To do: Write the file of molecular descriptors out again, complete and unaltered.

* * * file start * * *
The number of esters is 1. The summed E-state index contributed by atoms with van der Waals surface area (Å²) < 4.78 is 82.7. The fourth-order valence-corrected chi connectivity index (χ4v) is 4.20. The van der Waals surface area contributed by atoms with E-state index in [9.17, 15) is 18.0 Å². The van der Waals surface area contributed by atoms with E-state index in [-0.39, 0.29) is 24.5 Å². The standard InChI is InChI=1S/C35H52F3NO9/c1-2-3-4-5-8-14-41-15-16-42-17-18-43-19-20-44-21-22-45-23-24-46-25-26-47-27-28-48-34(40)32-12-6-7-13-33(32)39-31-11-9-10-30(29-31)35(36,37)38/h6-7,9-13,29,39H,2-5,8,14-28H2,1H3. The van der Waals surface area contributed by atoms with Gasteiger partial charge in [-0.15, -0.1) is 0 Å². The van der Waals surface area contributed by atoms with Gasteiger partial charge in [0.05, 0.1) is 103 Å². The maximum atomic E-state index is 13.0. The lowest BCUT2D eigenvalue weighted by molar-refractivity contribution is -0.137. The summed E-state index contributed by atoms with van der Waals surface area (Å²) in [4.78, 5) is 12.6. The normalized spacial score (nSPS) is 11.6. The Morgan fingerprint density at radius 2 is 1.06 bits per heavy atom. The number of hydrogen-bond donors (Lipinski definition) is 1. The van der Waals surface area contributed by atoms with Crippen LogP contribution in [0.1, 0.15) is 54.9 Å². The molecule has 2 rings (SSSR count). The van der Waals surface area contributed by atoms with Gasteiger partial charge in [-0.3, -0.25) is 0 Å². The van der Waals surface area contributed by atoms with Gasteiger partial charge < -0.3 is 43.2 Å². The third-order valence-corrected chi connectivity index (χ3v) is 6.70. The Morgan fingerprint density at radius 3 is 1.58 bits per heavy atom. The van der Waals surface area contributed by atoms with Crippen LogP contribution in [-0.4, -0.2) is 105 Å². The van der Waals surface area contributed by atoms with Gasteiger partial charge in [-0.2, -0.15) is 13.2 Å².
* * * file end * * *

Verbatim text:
The number of esters is 1. The summed E-state index contributed by atoms with van der Waals surface area (Å²) < 4.78 is 82.7. The fourth-order valence-corrected chi connectivity index (χ4v) is 4.20. The van der Waals surface area contributed by atoms with E-state index in [9.17, 15) is 18.0 Å². The van der Waals surface area contributed by atoms with E-state index in [-0.39, 0.29) is 24.5 Å². The standard InChI is InChI=1S/C35H52F3NO9/c1-2-3-4-5-8-14-41-15-16-42-17-18-43-19-20-44-21-22-45-23-24-46-25-26-47-27-28-48-34(40)32-12-6-7-13-33(32)39-31-11-9-10-30(29-31)35(36,37)38/h6-7,9-13,29,39H,2-5,8,14-28H2,1H3. The van der Waals surface area contributed by atoms with Gasteiger partial charge in [-0.15, -0.1) is 0 Å². The van der Waals surface area contributed by atoms with Gasteiger partial charge in [0.05, 0.1) is 103 Å². The maximum atomic E-state index is 13.0. The lowest BCUT2D eigenvalue weighted by molar-refractivity contribution is -0.137. The summed E-state index contributed by atoms with van der Waals surface area (Å²) in [4.78, 5) is 12.6. The normalized spacial score (nSPS) is 11.6. The Morgan fingerprint density at radius 2 is 1.06 bits per heavy atom. The number of hydrogen-bond donors (Lipinski definition) is 1. The van der Waals surface area contributed by atoms with Crippen LogP contribution in [0.1, 0.15) is 54.9 Å². The molecule has 2 rings (SSSR count). The van der Waals surface area contributed by atoms with Gasteiger partial charge in [-0.3, -0.25) is 0 Å². The van der Waals surface area contributed by atoms with Gasteiger partial charge < -0.3 is 43.2 Å². The third-order valence-corrected chi connectivity index (χ3v) is 6.70. The Morgan fingerprint density at radius 3 is 1.58 bits per heavy atom. The van der Waals surface area contributed by atoms with Crippen LogP contribution in [-0.4, -0.2) is 105 Å². The van der Waals surface area contributed by atoms with Gasteiger partial charge in [-0.2, -0.15) is 13.2 Å².